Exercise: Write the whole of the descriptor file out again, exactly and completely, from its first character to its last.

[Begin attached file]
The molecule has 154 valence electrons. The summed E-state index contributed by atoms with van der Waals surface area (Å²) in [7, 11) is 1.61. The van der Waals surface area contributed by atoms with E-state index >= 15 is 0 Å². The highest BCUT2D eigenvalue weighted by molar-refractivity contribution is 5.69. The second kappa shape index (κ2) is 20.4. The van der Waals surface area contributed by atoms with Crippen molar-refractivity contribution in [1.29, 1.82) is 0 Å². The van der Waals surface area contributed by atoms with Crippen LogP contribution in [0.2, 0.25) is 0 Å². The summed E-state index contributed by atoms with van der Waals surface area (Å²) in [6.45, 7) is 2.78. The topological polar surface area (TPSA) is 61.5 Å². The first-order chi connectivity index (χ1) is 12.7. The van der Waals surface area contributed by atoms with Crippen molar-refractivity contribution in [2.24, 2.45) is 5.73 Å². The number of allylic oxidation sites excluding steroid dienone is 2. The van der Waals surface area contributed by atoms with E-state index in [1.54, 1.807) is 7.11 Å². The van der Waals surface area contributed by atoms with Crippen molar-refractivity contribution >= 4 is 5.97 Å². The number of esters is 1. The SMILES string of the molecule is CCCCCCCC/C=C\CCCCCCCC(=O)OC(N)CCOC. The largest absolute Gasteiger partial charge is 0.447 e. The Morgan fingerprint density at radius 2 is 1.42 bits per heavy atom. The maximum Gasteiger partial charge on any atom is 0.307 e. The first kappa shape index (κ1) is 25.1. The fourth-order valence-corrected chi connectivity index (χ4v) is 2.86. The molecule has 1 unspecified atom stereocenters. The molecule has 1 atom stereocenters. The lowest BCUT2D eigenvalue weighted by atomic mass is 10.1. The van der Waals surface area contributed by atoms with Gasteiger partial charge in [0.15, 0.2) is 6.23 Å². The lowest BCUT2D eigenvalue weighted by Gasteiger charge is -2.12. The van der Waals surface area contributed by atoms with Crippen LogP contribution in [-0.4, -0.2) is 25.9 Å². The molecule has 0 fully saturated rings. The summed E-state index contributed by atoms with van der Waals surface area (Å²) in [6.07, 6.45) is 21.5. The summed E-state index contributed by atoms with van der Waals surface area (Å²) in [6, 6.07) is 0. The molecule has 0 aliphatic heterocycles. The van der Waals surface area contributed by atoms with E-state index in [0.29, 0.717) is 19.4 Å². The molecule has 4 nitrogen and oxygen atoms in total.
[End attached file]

The molecule has 154 valence electrons. The summed E-state index contributed by atoms with van der Waals surface area (Å²) in [7, 11) is 1.61. The van der Waals surface area contributed by atoms with E-state index >= 15 is 0 Å². The highest BCUT2D eigenvalue weighted by molar-refractivity contribution is 5.69. The second kappa shape index (κ2) is 20.4. The van der Waals surface area contributed by atoms with Crippen molar-refractivity contribution in [1.29, 1.82) is 0 Å². The van der Waals surface area contributed by atoms with Crippen LogP contribution in [0.2, 0.25) is 0 Å². The summed E-state index contributed by atoms with van der Waals surface area (Å²) in [6.45, 7) is 2.78. The topological polar surface area (TPSA) is 61.5 Å². The first-order chi connectivity index (χ1) is 12.7. The van der Waals surface area contributed by atoms with Crippen molar-refractivity contribution in [2.24, 2.45) is 5.73 Å². The number of allylic oxidation sites excluding steroid dienone is 2. The van der Waals surface area contributed by atoms with E-state index in [1.54, 1.807) is 7.11 Å². The van der Waals surface area contributed by atoms with Crippen molar-refractivity contribution >= 4 is 5.97 Å². The number of esters is 1. The SMILES string of the molecule is CCCCCCCC/C=C\CCCCCCCC(=O)OC(N)CCOC. The largest absolute Gasteiger partial charge is 0.447 e. The Morgan fingerprint density at radius 2 is 1.42 bits per heavy atom. The maximum Gasteiger partial charge on any atom is 0.307 e. The first kappa shape index (κ1) is 25.1. The fourth-order valence-corrected chi connectivity index (χ4v) is 2.86. The molecule has 1 unspecified atom stereocenters. The molecule has 1 atom stereocenters. The lowest BCUT2D eigenvalue weighted by atomic mass is 10.1. The van der Waals surface area contributed by atoms with Gasteiger partial charge in [0.15, 0.2) is 6.23 Å². The lowest BCUT2D eigenvalue weighted by Gasteiger charge is -2.12. The van der Waals surface area contributed by atoms with Crippen LogP contribution in [-0.4, -0.2) is 25.9 Å². The molecule has 0 fully saturated rings. The summed E-state index contributed by atoms with van der Waals surface area (Å²) in [6.07, 6.45) is 21.5. The summed E-state index contributed by atoms with van der Waals surface area (Å²) in [6, 6.07) is 0. The molecule has 0 aliphatic heterocycles. The van der Waals surface area contributed by atoms with E-state index in [0.29, 0.717) is 19.4 Å². The molecule has 4 nitrogen and oxygen atoms in total.